“If any law firm turns up on a matter with nothing but men working for us, they would have failed to meet one of our criteria,” says Rosemary Martin, general counsel at U.K.-based Vodafone Group Plc.

Such requirements are not without controversy. In January, Coca-Cola Co.’s top lawyer proposed a policy demanding that outside law firms include diverse attorneys on at least 30 percent of new business with the company and that Black lawyers receive at least half of the billable work. He left after eight months on the job, and his successor is reviewing the standard. The company declined to say whether this personnel change was related to the diversity push, and a spokesperson said in August that Coca-Cola remains “fully committed to advancing equity, diversity, and inclusion in the legal profession.” The policy spurred at least one group of shareholders to write to the board in opposition, saying it may give rise to lawsuits against the company.

A more diverse pipeline of young lawyers may help tackle representation in years to come, based on law school data and the number of women in lower levels. Below the rank of partner, 50 percent of the attorneys at top U.S. and U.K. law firms are women. That’s even higher in transactional practices such as mergers and acquisitions, where women account for 60 percent of nonpartner attorneys in the U.K. and 49 percent in the U.S.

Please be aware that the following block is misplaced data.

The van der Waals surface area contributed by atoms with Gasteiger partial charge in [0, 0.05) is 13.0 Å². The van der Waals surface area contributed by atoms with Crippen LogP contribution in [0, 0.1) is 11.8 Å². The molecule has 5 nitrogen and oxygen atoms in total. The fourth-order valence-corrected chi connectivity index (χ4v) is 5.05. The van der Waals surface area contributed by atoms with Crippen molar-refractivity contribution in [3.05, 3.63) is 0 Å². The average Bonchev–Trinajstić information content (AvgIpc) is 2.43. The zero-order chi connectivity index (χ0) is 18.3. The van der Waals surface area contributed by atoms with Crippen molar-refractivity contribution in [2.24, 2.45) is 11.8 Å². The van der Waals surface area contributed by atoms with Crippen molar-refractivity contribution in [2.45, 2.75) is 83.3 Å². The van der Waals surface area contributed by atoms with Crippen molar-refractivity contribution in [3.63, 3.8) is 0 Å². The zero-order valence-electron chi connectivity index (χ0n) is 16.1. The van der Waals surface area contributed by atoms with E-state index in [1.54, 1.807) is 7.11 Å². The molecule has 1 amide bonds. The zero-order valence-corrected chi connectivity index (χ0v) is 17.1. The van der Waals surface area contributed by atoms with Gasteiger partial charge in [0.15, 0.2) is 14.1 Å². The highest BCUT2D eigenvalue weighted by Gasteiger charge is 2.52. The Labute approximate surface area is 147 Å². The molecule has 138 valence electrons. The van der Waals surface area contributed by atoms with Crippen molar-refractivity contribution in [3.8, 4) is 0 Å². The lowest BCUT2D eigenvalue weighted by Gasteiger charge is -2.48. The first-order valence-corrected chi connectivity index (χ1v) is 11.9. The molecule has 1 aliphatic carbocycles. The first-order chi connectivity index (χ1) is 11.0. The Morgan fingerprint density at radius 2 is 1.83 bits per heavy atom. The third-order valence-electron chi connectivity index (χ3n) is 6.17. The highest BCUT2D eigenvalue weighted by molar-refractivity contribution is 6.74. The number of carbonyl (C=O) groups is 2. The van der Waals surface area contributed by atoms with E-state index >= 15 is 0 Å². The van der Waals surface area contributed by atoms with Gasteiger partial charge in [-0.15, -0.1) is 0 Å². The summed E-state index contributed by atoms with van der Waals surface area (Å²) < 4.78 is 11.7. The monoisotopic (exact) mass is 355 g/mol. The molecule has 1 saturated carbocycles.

Many top U.K. firms have trainee cohorts that are majority female, and they’re pushing to attract candidates from racial minorities, too. Almost 40 percent of summer associates at U.S. firms surveyed last year were people of color, a number four times higher than at the partner level.

Still, “we don’t want anyone to feel complacent about this,” says Jennifer Newstead, Facebook’s general counsel. “This is a journey that’s not finished.” —With Ruiqi Chen and Rebekah Mintzer Read next: Why Australia’s Gender Inequality Problem Is Costing the Country Billions

More stories like this are available on bloomberg.com.